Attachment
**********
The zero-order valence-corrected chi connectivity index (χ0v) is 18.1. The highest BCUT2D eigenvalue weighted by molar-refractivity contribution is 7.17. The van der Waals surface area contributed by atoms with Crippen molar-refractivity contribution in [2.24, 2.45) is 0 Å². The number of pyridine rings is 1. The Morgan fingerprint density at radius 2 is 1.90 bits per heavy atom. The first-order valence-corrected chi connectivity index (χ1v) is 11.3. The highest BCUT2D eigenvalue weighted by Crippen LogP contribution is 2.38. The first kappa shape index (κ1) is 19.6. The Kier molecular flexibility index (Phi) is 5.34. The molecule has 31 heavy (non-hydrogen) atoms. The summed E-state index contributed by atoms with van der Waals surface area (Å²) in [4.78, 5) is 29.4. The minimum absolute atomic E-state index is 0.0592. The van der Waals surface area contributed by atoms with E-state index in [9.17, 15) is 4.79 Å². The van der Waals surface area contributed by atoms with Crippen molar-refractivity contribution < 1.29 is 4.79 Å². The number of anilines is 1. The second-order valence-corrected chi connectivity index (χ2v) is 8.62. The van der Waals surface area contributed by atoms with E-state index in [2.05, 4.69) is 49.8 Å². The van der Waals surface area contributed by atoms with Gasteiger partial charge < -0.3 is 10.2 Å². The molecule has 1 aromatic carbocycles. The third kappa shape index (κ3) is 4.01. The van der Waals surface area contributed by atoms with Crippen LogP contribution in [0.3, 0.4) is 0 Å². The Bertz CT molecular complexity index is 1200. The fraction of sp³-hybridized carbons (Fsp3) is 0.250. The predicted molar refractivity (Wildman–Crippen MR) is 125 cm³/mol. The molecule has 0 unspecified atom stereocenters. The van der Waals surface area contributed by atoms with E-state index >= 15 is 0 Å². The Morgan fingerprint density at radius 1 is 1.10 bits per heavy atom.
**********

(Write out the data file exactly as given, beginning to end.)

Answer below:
The zero-order valence-corrected chi connectivity index (χ0v) is 18.1. The highest BCUT2D eigenvalue weighted by molar-refractivity contribution is 7.17. The van der Waals surface area contributed by atoms with Crippen molar-refractivity contribution in [2.24, 2.45) is 0 Å². The number of pyridine rings is 1. The Morgan fingerprint density at radius 2 is 1.90 bits per heavy atom. The first-order valence-corrected chi connectivity index (χ1v) is 11.3. The highest BCUT2D eigenvalue weighted by Crippen LogP contribution is 2.38. The first kappa shape index (κ1) is 19.6. The Kier molecular flexibility index (Phi) is 5.34. The molecule has 31 heavy (non-hydrogen) atoms. The summed E-state index contributed by atoms with van der Waals surface area (Å²) in [4.78, 5) is 29.4. The minimum absolute atomic E-state index is 0.0592. The van der Waals surface area contributed by atoms with E-state index in [9.17, 15) is 4.79 Å². The van der Waals surface area contributed by atoms with Crippen molar-refractivity contribution < 1.29 is 4.79 Å². The number of anilines is 1. The second-order valence-corrected chi connectivity index (χ2v) is 8.62. The van der Waals surface area contributed by atoms with E-state index in [2.05, 4.69) is 49.8 Å². The van der Waals surface area contributed by atoms with Gasteiger partial charge < -0.3 is 10.2 Å². The molecule has 1 aromatic carbocycles. The third kappa shape index (κ3) is 4.01. The van der Waals surface area contributed by atoms with Crippen LogP contribution in [0.3, 0.4) is 0 Å². The Bertz CT molecular complexity index is 1200. The fraction of sp³-hybridized carbons (Fsp3) is 0.250. The predicted molar refractivity (Wildman–Crippen MR) is 125 cm³/mol. The molecule has 0 unspecified atom stereocenters. The van der Waals surface area contributed by atoms with E-state index >= 15 is 0 Å². The Morgan fingerprint density at radius 1 is 1.10 bits per heavy atom.